Series: Teach Yourself VISUALLY (Tech)
Paperback: 320 pages
Publisher: Visual; 2 edition (July 7, 2015)
Product Dimensions: 7.5 x 0.6 x 9.2 inches
Shipping Weight: 1.4 pounds (View shipping rates and policies)
Average Customer Review: 4.1 out of 5 stars See all reviews (22 customer reviews)
Best Sellers Rank: #74,603 in Books (See Top 100 in Books) #9 in Books > Computers & Technology > Mobile Phones, Tablets & E-Readers > Android #48 in Books > Computers & Technology > Mobile Phones, Tablets & E-Readers > Handheld & Mobile Devices #158 in Books > Computers & Technology > Operating Systems
This is a very nicely organized book. It begins with a How to Use This Book that clearly explains the conventions used so that the user can see at a glance the way a particular item is organized, e.g., Numbered steps, Bulleted steps, and Indented steps. The Table of Contents shows it covers practically all the topics a user would want to know, like set-up, text and audio input, sharing with others, networking, phoning, apps, web-browsing, e-mail, photos, maps, and trouble-shooting. I might have appreciated some suggestions for especially useful apps, but given the diversity of interests users have this might be too difficult to do.The problem is that there are MANY devices using the Android operating system. This book uses the Google Nexus 5 phone as a reference and a Nexus 7 tablet. Since it is teaching visually, the nice photos and diagrams use these devices. My Samsung Galaxy S5 has many of the controls in different places and different displays, e.g., on the Calendar function, in order to find Settings the book tells me to touch the Menu, which it shows as represented by three horizontal bars, to find Settings. There is an icon with horizontal bars on my Calendar app, but it takes me to selections of Year, Month, Day, etc. There is no label that says Menu on either phone. In order to find Settings on my Calendar, I touch an icon that has three vertical dots. These differences would be especially confusing for a new user ("Am I doing something wrong?").In short, this looks like a nice guide if you own a Nexus, but it is too frustrating to learn from with my Samsung Galaxy S5. I think the title promises too much.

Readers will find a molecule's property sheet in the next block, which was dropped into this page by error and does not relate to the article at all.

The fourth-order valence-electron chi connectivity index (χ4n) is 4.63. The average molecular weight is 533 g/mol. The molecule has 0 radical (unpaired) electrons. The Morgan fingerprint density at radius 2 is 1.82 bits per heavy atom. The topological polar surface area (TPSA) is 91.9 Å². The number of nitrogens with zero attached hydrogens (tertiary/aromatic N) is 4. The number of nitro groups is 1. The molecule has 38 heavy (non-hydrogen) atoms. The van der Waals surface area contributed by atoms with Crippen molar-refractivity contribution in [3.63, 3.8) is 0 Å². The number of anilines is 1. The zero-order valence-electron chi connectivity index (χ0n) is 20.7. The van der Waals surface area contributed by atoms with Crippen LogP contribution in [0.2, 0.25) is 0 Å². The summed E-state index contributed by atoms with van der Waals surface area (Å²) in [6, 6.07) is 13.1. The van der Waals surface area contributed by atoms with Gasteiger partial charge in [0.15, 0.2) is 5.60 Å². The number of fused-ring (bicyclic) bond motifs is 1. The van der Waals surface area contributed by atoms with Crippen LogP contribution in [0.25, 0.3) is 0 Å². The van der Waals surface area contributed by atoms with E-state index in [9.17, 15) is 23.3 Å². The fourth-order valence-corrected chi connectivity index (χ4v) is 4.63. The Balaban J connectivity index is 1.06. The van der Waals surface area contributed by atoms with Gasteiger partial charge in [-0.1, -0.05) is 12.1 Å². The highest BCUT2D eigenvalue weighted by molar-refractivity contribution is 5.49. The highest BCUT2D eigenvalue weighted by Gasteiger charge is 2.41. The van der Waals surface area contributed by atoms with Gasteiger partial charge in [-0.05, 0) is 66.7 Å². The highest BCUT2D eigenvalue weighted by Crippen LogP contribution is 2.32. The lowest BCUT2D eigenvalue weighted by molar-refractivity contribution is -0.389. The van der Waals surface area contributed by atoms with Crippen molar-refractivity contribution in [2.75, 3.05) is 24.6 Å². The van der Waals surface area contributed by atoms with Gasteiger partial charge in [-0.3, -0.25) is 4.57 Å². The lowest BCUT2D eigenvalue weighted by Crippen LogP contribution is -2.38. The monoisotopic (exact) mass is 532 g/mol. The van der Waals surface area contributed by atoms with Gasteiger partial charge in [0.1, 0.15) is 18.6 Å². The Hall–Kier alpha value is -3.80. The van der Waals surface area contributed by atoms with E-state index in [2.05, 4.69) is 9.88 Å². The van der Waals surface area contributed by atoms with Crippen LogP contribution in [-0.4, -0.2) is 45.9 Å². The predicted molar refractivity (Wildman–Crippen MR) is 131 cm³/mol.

Several years ago, I needed to teach myself Excel and Access. I turned to this Teach Yourself Visually series of books. It didn’t teach me everything about these two programs, but it sure got me started. The bright pictures of the screens were the perfect learning tool for me. I’ve been using an Android tablet and recently broke down and started using a smart phone, also an Android but from another company. A lot of what I needed to know to use them was intuitive but some wasn’t. My friends seemed to be making better use of their smartphone in particular than I was. So I grabbed this book. I like it very much.This book would be good for a complete newbie or someone like me who knows the basic but has gaps in their knowledge. It will show you you're way around the icons and screens, how to find settings, how to make a call--very elementary things. It answers more advanced questions like: What’s the easiest way to share a video? How do you backup the info on your phone? Depending on what your device is your screens may look a little different from what is presented here, but with two devices from different companies I had no trouble following along—they’re both Androids. To sum up, this is a very easy way to learn what you don’t know about using Android phones or tablets. I recommend it.